|Sociology 361 : Criminology|
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This course is designed to dispel myths and popular misconceptions about the extent of crime and violence and about who commits crime in the United States. After developing an understanding of the basic contours of criminal offending, we use crime theories to help us understand why some people engage in crime and others do not, why some communities have higher crime rates than others, and why crime rates are high during some periods of history and low in others. Students will also come away with a better understanding of what has influenced their own decisions regarding involvement in crime. Additional topics include: defining what is criminal, measuring criminal offending, media portrayals of crime, and characteristics of offenses such as homicide, burglary, drunk driving, and prostitution. These issues and topics are presented using a sociological perspective, meaning that students will become more aware of the social forces shaping offending patterns and official reactions to it.
Reading Summaries and In-Class Quizzes (100 points)
Reading Summaries: To reinforce important material from the lectures, enhance your comprehension, and gauge attendance, I utilize in-class, open note pop quizzes on the lecture and I randomly collect your brief (3-5 sentence) daily summary of the assigned reading(s).
Uniform Crime Report Project (100 points)
To gain familiarity with the primary source of official crime statistics used by law enforcement and other government officials, academics, journalists, and others, you will use these statistics to write a crime report on your hometown that identifies the nature and extent of the crime problem. You will use a comparative perspective to contextualize the crime problem, meaning you’ll compare your town’s most current crime statistics to past statistics or to the crime stats of comparable, neighboring towns.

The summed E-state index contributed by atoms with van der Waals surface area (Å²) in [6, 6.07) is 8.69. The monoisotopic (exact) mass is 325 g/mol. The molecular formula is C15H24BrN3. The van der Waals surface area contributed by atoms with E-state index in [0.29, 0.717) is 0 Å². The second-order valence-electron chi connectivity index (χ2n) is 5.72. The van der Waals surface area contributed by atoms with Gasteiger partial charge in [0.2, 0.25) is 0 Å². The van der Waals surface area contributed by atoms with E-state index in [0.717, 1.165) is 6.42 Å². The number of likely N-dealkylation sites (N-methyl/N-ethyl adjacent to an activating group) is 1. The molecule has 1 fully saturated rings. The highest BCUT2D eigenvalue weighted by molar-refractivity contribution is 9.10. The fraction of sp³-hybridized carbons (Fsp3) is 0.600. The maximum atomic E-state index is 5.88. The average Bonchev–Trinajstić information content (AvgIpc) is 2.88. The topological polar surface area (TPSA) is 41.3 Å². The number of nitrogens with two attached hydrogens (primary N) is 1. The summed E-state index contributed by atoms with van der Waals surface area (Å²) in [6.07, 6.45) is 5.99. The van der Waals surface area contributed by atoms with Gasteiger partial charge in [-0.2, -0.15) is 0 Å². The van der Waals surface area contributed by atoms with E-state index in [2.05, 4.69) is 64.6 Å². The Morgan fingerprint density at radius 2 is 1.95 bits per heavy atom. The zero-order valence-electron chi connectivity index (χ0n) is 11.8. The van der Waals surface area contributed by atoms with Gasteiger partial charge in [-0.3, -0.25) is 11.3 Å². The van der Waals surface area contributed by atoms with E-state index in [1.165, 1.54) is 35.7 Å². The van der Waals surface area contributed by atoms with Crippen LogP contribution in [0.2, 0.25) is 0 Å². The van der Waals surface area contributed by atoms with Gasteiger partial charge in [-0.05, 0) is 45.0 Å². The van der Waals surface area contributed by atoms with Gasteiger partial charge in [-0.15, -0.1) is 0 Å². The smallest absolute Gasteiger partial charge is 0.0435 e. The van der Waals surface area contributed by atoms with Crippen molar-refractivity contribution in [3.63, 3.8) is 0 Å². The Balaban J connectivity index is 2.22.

Debate Outline (75 points)
To sharpen your research expertise, organizational abilities, and presentation skills and to remain informed about current issues in criminology, each member of the class will participate in a loosely structured debate on one of several topics chosen by the class. Prior to the debate, each individual will submit an outline detailing your position and evidence, with citations, to support your stance.
Crime Theory Paper Assignment (100 points)
To build critical thinking skills, you will analyze your own criminal (or conforming) behavior using a crime theory learned in class. This paper requires you to evaluate criminological theories and apply abstract theoretical concepts to your personal experiences (or to someone you know well). This exercise will better your understanding of why people might commit crime, why some people are more likely than others to offend, and how changes in life circumstances are related to entry or exit from crime. Hopefully, this exercise will also help you analyze and understand your own behavior as well.